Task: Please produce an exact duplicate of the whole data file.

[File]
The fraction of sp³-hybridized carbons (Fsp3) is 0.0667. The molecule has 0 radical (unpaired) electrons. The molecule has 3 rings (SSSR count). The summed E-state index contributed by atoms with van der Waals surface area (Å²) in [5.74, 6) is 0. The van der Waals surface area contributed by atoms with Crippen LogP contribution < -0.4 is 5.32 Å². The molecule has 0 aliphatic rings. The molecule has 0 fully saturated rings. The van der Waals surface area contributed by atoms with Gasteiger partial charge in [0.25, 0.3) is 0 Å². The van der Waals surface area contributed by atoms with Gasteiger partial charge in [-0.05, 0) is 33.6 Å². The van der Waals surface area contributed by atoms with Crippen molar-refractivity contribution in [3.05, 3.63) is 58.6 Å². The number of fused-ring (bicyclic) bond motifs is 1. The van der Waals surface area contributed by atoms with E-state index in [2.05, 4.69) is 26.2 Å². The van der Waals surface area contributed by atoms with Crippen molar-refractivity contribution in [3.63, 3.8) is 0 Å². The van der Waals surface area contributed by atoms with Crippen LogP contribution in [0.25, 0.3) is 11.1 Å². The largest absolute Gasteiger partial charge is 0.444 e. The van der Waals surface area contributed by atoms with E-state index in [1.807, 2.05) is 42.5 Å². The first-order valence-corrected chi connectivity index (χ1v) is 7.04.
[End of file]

The fraction of sp³-hybridized carbons (Fsp3) is 0.0667. The molecule has 0 radical (unpaired) electrons. The molecule has 3 rings (SSSR count). The summed E-state index contributed by atoms with van der Waals surface area (Å²) in [5.74, 6) is 0. The van der Waals surface area contributed by atoms with Crippen LogP contribution < -0.4 is 5.32 Å². The molecule has 0 aliphatic rings. The molecule has 0 fully saturated rings. The van der Waals surface area contributed by atoms with Gasteiger partial charge in [0.25, 0.3) is 0 Å². The van der Waals surface area contributed by atoms with Gasteiger partial charge in [-0.05, 0) is 33.6 Å². The van der Waals surface area contributed by atoms with Crippen molar-refractivity contribution in [3.05, 3.63) is 58.6 Å². The number of fused-ring (bicyclic) bond motifs is 1. The van der Waals surface area contributed by atoms with E-state index in [2.05, 4.69) is 26.2 Å². The van der Waals surface area contributed by atoms with Crippen molar-refractivity contribution in [3.63, 3.8) is 0 Å². The van der Waals surface area contributed by atoms with Crippen LogP contribution in [0.25, 0.3) is 11.1 Å². The largest absolute Gasteiger partial charge is 0.444 e. The van der Waals surface area contributed by atoms with E-state index in [1.807, 2.05) is 42.5 Å². The first-order valence-corrected chi connectivity index (χ1v) is 7.04.